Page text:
Princess Books for my 4 year old

Bubbles is 4, and in the last couple of months has developed a keener interest in common girly things like the colour pink, and the idea of princesses. Through her interactions among her friends, she has also started to categorize certain things according to gender - eg. dinosaurs and robots are boy things; cooking, ballerinas and princesses are girl things.

I am watching these developments like a hawk, and have made it a point to explain (once is never enough), that many of the things she has highlighted are neither boy nor girl things, but just things, for all to appreciate. Still, she was horrified when I picked a beautiful inflatable solar system set as a birthday present for one of her little girlfriends, as opposed to an addition to her friend's toy kitchen. She relented in the end, when I showed her how cool the system was, and how each inflatable planet can be hung from the ceiling. (I bought her a set too, by the way, and will hang it up once we re-do her bedroom.)

Thankfully, she is by nature quite a practical person, and she would almost rather pick out a comfortable but non-girly outfit, than a fancy dress that restricts her movement. Even her desire to paint her nails was short-lived. One paint, and she decided that it was not a big deal, and not worth the wait of sitting still to get her nails pretty!

I believe in allowing her space to explore and grow in her tastes and preferences, while always making available alternatives and possibilities. If she wants to always choose pink, or princess-y things, or play pretty dress-up with her friends, so be it. But I will also talk about the beauty of other colours, the beauty from within, different types of princesses other than the sparkly, fluffy ones, and offer new scenarios for pretend play to take place. We also watched a ballet performance by the Singapore Dance Theatre, where there were many male ballerinas, to debunk the idea that ballet is only for girls.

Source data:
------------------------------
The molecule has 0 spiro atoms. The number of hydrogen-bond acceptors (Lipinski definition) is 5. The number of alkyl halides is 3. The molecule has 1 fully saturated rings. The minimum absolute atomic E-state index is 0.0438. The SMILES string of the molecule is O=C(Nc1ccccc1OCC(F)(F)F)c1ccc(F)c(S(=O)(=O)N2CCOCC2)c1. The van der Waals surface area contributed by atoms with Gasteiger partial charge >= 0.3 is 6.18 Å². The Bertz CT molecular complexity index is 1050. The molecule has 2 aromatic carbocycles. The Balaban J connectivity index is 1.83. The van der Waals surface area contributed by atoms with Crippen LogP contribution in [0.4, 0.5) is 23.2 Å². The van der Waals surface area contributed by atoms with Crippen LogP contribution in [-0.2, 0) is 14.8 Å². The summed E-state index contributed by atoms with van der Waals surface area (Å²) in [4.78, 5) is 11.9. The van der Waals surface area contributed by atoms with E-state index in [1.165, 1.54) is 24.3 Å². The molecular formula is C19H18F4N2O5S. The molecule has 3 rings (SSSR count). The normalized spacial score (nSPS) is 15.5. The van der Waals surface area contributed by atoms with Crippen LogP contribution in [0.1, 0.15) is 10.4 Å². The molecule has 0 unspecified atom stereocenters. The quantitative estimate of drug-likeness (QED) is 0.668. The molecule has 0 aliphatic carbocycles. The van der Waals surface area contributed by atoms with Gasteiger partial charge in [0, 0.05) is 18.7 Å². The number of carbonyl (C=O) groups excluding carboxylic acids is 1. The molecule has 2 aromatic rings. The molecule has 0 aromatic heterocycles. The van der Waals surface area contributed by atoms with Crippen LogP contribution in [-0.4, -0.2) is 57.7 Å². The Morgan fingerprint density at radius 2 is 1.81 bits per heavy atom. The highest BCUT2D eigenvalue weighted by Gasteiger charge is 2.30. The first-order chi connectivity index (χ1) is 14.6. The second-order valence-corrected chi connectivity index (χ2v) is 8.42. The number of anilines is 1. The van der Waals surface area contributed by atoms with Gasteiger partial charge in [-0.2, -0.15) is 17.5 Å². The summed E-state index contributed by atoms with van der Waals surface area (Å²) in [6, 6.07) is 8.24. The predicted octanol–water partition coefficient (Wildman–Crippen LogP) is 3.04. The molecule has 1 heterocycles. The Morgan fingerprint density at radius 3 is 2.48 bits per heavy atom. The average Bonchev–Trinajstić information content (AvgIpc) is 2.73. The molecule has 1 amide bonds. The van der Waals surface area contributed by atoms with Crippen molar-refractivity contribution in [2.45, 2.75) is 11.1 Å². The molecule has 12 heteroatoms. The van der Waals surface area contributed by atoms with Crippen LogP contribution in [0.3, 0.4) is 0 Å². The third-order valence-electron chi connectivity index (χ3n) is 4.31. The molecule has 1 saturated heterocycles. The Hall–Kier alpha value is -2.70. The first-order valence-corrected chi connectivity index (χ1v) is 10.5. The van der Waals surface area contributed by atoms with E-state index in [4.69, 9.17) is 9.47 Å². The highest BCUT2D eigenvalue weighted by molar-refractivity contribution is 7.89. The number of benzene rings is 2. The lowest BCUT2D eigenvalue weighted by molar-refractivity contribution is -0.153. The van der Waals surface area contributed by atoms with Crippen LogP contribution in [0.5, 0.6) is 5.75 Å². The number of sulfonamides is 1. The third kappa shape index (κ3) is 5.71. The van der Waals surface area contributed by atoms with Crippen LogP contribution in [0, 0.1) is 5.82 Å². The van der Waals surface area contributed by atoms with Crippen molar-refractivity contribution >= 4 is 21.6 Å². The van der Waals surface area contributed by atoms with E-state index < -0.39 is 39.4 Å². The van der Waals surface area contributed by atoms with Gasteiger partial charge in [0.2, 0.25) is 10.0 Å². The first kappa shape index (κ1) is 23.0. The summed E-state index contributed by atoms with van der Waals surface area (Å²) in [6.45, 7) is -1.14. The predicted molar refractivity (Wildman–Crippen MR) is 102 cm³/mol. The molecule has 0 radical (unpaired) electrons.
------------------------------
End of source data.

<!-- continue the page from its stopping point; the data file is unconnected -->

Still, I cringed when Roboman bought her a Cinderella book that she asked for, and have decided to restrict the screening of Princess Sofia The First on television, as there are themes I am not comfortable with.

Recently, a friend gifted my daughters two books from the Princess Parables Series:
Having not been acquainted with this series, my first reaction was to think "Oh no, another princess themed present!". Bubbles was thrilled of course. Princesses and Books! Two of her favourite things. I was immediately asked to read them, and to my pleasant surprise these turned out to be fantastic books that I would highly recommend.

This series is about five princesses who are sisters, and each book tells a story with a focus on one of the sisters. As with their names, each princess has her own strength and quality, and these are highlighted in the adventures they get themselves into. The stories are also loosely based on the parables in the Bible, and at the end of each book, there is a description about how the story parallels a specific Bible parable, and describes the lessons that we can learn from it. I like how the princesses come across as thoughtful, hardworking and proactive - qualities that I would like Bubbles to develop. 

Bubbles has read Princess Faith's Mysterious Garden and Princess Hope and the Mysterious Treasure. She loves both books, and I am already planning to get her these other 3 books:
  1. Princess Charity's Courageous Heart